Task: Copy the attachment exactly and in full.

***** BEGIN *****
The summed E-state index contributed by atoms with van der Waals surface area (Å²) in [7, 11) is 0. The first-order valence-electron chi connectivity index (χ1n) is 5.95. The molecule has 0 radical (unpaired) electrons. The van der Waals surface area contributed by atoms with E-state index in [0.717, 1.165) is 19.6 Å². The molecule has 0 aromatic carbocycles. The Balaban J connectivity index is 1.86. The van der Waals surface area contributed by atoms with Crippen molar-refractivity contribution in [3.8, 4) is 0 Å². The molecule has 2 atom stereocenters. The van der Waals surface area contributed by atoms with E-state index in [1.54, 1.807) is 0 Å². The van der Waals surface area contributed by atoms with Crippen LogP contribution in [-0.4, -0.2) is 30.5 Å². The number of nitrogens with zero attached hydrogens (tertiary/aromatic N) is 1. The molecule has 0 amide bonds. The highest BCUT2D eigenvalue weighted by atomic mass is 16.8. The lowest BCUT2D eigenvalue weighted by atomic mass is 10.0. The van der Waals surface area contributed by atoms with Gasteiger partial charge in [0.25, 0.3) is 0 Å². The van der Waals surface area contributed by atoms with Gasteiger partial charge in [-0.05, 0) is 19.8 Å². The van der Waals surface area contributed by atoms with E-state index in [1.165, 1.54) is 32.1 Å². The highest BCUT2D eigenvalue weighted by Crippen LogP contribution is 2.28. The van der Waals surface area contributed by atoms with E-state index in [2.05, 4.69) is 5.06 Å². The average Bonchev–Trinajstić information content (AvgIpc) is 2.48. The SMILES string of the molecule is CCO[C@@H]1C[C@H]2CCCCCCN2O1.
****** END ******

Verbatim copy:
The summed E-state index contributed by atoms with van der Waals surface area (Å²) in [7, 11) is 0. The first-order valence-electron chi connectivity index (χ1n) is 5.95. The molecule has 0 radical (unpaired) electrons. The van der Waals surface area contributed by atoms with E-state index in [0.717, 1.165) is 19.6 Å². The molecule has 0 aromatic carbocycles. The Balaban J connectivity index is 1.86. The van der Waals surface area contributed by atoms with Crippen molar-refractivity contribution in [3.8, 4) is 0 Å². The molecule has 2 atom stereocenters. The van der Waals surface area contributed by atoms with E-state index in [1.54, 1.807) is 0 Å². The van der Waals surface area contributed by atoms with Crippen LogP contribution in [-0.4, -0.2) is 30.5 Å². The number of nitrogens with zero attached hydrogens (tertiary/aromatic N) is 1. The molecule has 0 amide bonds. The highest BCUT2D eigenvalue weighted by atomic mass is 16.8. The lowest BCUT2D eigenvalue weighted by atomic mass is 10.0. The van der Waals surface area contributed by atoms with Gasteiger partial charge in [0.25, 0.3) is 0 Å². The van der Waals surface area contributed by atoms with Gasteiger partial charge in [-0.05, 0) is 19.8 Å². The van der Waals surface area contributed by atoms with E-state index in [1.165, 1.54) is 32.1 Å². The highest BCUT2D eigenvalue weighted by Crippen LogP contribution is 2.28. The van der Waals surface area contributed by atoms with E-state index in [2.05, 4.69) is 5.06 Å². The average Bonchev–Trinajstić information content (AvgIpc) is 2.48. The SMILES string of the molecule is CCO[C@@H]1C[C@H]2CCCCCCN2O1.